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innovators, there are also potential benefits. Firms that lose key innovators typically experience a loss in exploitation-oriented innovation, but they also often see an increase in exploration-oriented innovation.

∙ Chapter 13 provides an example of how the College of Business Administration at Towson University successfully introduced a “live” business case completion across all of it strategic management sections. The “description” and the “case completion checklist” includes many of the elements of the analysis-decision-action cycle in case analysis that we address in the chapter.

∙ Chapter 13 updates our Appendix: Sources of Company and Industry Information. Here, we owe a big debt to Ruthie Brock and Carol Byrne, library professionals at the University of Texas at Arlington. These ladies have provided us with comprehensive and updated information for the Ninth Edition that is organized in a range of issues. These include competitive intelligence, annual report collections, company rankings, business websites, and strategic and competitive analysis. Such information is invaluable in analyzing companies and industries. We are always amazed by the diligence, competence—and good cheer—that Ruthie and Carol demonstrate when we impose on them every two years!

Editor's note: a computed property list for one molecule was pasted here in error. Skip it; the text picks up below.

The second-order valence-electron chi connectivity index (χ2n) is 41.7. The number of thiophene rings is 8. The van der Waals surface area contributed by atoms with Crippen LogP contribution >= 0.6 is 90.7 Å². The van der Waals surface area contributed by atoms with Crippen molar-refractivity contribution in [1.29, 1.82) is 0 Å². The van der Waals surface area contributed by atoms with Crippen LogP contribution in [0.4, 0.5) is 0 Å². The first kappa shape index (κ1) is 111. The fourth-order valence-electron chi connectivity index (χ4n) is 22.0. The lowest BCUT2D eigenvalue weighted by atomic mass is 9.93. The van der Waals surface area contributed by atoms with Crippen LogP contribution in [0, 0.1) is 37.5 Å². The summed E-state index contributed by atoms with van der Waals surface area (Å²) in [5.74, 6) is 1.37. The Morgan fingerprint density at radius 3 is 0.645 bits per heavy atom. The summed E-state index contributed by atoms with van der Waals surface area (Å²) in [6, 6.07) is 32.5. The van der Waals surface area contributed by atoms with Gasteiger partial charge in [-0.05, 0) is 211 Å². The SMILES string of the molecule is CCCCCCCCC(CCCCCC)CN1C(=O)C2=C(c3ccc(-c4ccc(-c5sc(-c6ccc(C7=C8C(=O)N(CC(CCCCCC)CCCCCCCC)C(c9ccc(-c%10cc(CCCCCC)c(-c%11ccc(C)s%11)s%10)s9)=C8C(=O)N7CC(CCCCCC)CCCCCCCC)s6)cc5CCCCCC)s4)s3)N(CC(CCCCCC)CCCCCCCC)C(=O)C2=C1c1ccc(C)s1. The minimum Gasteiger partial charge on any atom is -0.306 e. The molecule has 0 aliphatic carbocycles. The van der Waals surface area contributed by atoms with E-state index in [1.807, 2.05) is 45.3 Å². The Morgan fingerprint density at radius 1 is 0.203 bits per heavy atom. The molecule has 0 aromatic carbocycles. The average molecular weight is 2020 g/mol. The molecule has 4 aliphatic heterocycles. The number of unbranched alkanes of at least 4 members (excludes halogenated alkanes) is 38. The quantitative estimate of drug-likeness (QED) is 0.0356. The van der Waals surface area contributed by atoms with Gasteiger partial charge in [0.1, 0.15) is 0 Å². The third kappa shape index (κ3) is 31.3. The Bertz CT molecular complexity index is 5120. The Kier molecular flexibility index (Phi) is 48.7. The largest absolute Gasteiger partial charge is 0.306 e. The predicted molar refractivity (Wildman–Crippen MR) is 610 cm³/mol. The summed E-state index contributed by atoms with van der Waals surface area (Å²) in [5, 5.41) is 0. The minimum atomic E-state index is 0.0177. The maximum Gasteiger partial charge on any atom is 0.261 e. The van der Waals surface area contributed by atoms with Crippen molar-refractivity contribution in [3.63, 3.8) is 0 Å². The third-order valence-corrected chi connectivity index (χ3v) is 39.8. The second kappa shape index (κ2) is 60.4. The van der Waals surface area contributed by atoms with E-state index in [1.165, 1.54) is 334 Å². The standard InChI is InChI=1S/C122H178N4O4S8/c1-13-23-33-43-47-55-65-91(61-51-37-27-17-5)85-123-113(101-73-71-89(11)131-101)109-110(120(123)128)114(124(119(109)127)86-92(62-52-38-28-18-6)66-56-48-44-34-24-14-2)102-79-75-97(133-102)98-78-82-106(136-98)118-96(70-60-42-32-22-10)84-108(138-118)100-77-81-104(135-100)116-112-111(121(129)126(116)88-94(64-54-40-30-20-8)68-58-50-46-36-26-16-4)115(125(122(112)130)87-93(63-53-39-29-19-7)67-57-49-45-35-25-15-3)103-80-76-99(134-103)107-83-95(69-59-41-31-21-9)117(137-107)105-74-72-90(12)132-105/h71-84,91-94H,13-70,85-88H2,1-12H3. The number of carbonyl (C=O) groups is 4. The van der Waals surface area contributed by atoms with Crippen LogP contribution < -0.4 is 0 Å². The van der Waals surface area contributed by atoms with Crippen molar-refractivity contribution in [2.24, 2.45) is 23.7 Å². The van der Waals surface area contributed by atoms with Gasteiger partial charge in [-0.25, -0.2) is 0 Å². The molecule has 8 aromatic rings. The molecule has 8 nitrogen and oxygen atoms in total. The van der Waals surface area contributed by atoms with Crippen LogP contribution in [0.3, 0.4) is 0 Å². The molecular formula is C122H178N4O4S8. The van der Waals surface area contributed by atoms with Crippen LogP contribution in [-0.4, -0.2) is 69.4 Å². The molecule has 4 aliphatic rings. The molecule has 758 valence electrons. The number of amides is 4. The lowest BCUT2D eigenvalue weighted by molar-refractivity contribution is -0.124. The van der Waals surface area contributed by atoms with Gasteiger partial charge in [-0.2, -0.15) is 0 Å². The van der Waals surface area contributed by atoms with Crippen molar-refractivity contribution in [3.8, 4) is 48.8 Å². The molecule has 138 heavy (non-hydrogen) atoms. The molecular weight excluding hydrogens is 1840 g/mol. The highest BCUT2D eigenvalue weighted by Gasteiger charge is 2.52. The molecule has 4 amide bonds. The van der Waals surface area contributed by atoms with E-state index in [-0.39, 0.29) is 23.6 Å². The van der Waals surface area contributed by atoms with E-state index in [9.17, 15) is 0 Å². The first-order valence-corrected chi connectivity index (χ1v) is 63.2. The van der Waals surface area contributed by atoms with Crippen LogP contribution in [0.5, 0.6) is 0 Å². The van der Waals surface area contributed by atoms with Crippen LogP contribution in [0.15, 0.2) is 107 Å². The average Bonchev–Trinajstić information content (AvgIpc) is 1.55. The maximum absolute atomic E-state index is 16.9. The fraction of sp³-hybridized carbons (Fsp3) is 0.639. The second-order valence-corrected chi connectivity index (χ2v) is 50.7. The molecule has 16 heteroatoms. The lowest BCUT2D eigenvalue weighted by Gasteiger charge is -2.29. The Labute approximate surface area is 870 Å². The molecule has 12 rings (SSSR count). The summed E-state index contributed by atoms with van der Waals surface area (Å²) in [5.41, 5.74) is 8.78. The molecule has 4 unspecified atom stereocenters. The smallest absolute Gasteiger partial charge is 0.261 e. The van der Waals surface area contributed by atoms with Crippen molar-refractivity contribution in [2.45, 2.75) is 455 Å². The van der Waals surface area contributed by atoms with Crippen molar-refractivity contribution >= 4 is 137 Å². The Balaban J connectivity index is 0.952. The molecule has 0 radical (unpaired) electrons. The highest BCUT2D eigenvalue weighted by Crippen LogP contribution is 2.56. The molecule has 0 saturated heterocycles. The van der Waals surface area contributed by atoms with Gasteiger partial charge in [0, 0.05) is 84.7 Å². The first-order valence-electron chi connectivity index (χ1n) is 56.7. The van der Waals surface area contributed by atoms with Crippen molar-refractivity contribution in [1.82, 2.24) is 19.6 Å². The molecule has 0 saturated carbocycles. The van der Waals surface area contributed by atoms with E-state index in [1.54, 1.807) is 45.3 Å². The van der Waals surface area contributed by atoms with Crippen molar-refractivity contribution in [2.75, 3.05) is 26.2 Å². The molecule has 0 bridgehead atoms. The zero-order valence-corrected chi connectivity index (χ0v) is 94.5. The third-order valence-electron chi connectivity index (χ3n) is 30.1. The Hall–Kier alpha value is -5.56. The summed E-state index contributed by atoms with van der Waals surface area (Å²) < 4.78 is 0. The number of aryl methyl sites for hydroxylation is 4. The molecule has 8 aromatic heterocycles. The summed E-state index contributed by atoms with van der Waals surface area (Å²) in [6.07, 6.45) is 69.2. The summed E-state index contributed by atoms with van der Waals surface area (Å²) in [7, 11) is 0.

∙ We have worked hard to further enhance our excellent case package with a major focus on fresh and current cases on familiar firms. ∙ More than half of our cases are author-written (much more than the competition). ∙ We have updated our users favorite cases, creating fresh stories about familiar

companies to minimize instructor preparation time and “maximize freshness” of he content.

∙ We have added several exciting new cases to the lineup including Blackberry and Ascena (the successor company to Ann Talyor).

∙ We have also extensively updated 28 familiar cases with the latest news. ∙ Our cases are familiar yet fresh with new data and problems to solve.

WHAT REMAINS THE SAME: KEY FEATURES OF EARLIER EDITIONS Let’s now briefly address some of the exciting features that remain from the earlier editions.

∙ Traditional organizing framework with three other chapters on timely topics. Crisply written chapters cover all of the strategy bases and address contemporary topics. First, the chapters are divided logically into the traditional sequence: strategy analysis, strategy formulation, and strategy implementation. Second, we include three chapters on such timely topics as intellectual capital/knowledge management, entrepreneurial strategy and competitive dynamics, and fostering corporate entrepreneurship and new ventures.

∙ “Learning from Mistakes” chapter-opening cases. To enhance student interest, we begin each chapter with a case that depicts an organization that has suffered a dramatic performance drop, or outright failure, by failing to adhere to sound strategic management concepts and principles. We believe that this feature serves to underpin the value of the concepts in the course and that it is a preferred teaching approach to merely providing examples of outstanding companies that always seem to get it right. After all, isn’t it better (and more challenging) to diagnose problems than admire perfection? As Dartmouth’s Sydney Finkelstein, author of Why Smart Executives Fail,